November 21, 2016
The Times of India

I find it very disheartening that I have to come some 8,000 miles away from America to find an article in an Indian newspaper that quite brilliantly explains how big, multi-national corporations actually work.  Function in the real world as opposed to the populist vision of how Apple, for example, simply rapes America and its workers, according to President Elect Donald Trump.  Yes, the Times is a relatively conservative newspaper and this article is somewhat of a puff piece and complimentary to Apple.

But be that as it may, I’ve never seen a concise piece in the American news media that concisely explains how large corporations, tech ones, at least, really work. 

Here’s some salient features of the piece:

Apple has 69 supplier facilities in 33 states across the United States that manufacture parts for its devices.  Apple employs 80 thousand people directly in the United States.  Hundreds of thousands of software developers write aps for IPhones and IPads every day.  Apple’s Austin, Texas, campus – second only in size to its headquarters in Cupertino, California - employs 6,000 people, an increase from its 2,100 seven years ago.  Spread among its seven limestone buildings on campus, its employees field upwards of 8,000 customer tech support calls a day, manage the company’s vast network of suppliers, and figure out how to move around millions of IPhones a week to ensure that they get into the hands of customers when they want them.

The Austin facility employees also help run Apple’s ITunes music and Ap store, handle billions of dollars going in and out of the company’s American operations and continually update Apple’s MAP software to keep it up to date.  At another Austin location, 500 engineers work on the chips that will run the next round of Apple products.  Although contractors earn as little as $14.50 an hour, many become permanent Apple employees and experienced call center staff earn around $45,000 a year with generous benefits and stock grants.  The average salary at Apple’s Austin operation is $77,000 a year.  Apple has created over two million jobs in the United States since the introduction of the IPhone nine years ago. 
The Times of India sent a reporter to the Austin campus and interviewed many employees.  Ginny Lopez, who used to be a bartender, has two years of college and now is a permanent staff member handling difficult customer problems.  “You don’t need a crazy technical background to do this job,” she said.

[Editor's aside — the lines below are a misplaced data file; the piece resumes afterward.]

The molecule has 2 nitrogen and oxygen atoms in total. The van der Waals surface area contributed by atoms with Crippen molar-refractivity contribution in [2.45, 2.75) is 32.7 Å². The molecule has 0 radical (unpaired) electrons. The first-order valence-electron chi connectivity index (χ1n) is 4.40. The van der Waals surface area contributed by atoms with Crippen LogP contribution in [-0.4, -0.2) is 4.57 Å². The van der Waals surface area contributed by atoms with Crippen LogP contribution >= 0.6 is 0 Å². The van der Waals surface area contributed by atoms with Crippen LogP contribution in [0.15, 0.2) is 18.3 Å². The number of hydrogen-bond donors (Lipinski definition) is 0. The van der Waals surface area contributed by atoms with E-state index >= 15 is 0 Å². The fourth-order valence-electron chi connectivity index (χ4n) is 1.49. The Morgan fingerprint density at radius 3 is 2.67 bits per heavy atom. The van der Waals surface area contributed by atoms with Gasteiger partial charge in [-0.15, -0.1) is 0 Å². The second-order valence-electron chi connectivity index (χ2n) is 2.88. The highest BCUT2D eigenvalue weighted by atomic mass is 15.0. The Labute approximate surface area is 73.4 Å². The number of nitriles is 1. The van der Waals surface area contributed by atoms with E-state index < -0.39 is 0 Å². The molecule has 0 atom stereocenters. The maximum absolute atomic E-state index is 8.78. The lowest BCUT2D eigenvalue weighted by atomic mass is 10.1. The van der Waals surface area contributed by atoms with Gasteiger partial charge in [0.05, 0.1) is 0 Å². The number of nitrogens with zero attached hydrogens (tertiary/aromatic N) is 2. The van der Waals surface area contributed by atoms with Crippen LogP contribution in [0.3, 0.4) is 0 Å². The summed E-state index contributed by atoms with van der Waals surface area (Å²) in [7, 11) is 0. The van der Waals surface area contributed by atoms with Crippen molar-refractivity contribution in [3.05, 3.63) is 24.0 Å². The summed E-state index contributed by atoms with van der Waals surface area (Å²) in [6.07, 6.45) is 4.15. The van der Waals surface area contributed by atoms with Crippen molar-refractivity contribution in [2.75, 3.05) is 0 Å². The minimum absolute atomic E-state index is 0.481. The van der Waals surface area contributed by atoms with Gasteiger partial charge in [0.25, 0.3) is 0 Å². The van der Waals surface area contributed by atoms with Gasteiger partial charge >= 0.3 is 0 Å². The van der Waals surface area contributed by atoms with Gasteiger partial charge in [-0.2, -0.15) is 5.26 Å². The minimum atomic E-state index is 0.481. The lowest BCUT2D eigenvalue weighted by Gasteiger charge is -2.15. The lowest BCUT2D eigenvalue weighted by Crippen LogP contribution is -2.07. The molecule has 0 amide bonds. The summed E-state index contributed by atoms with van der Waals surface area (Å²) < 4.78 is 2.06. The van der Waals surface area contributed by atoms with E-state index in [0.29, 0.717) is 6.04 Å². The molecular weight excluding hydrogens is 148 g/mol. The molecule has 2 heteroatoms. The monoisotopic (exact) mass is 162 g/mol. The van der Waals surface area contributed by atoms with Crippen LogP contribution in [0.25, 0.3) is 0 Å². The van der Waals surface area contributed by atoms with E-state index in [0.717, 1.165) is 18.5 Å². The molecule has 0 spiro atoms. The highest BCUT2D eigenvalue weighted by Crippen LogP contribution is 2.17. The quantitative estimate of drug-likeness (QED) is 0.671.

Brisa Carillo, who started out in the call center five years ago fresh out of college, now handles international payroll matters and is studying for an MBA so that she can join the upper ranks of the finance department at Apple. 

Employees say that Apple encourages them to move within and across teams and the company is instituting a program which will allow employees a six month stint in a completely different field to see if it suits them. 

For a host of reasons, Apple is unlikely to produce IPhones in the United States but opening a smart phone factory is not the only way to provide solid employment for working class Americans who lack a college degree.  During the Presidential campaign, Donald Trump complained that too many Americans had lost manufacturing jobs and promised to force companies like Apple to bring those jobs home. “I’m going to get Apple to start making their phones and computers on our land, not in China,” he said.  Apple employees 80,000 people in the U.S.  and 110,000 world wide.  These are direct Apple employees and does not take into account the estimated 600,000 employees that supply Apple here in the U.S. and around the world.   As an employer, Apple is one of the world's top companies.  It does not, however, have employe steel workers or coal miners.  
As I noted above, it would have been a good thing had I seen such an article in a U.S. newspaper but I have not.  And despite that fact that all of the data comes from Apple and is not independently verified for this article, it’s very easy to Google "Apple" to find out that the article is pretty much right on the money.

Apple is the face of manufacturing and manufacturing jobs today in the 21st Century. Those old steel, coal, clothing and shoe manufacturing jobs that Trump talks about bringing back to America are long, long gone.  They are not coming back.  What we need are more Apple’s in this country.

My Take For The Day.     

PS: I was hoping to post a link to the full article in the Times of India - it's worth a read - but I gave up searching for it online.  For some reason it didn't seem to exist although it was in this morning's black and white print edition that I read while eating breakfast at Clayfingers.


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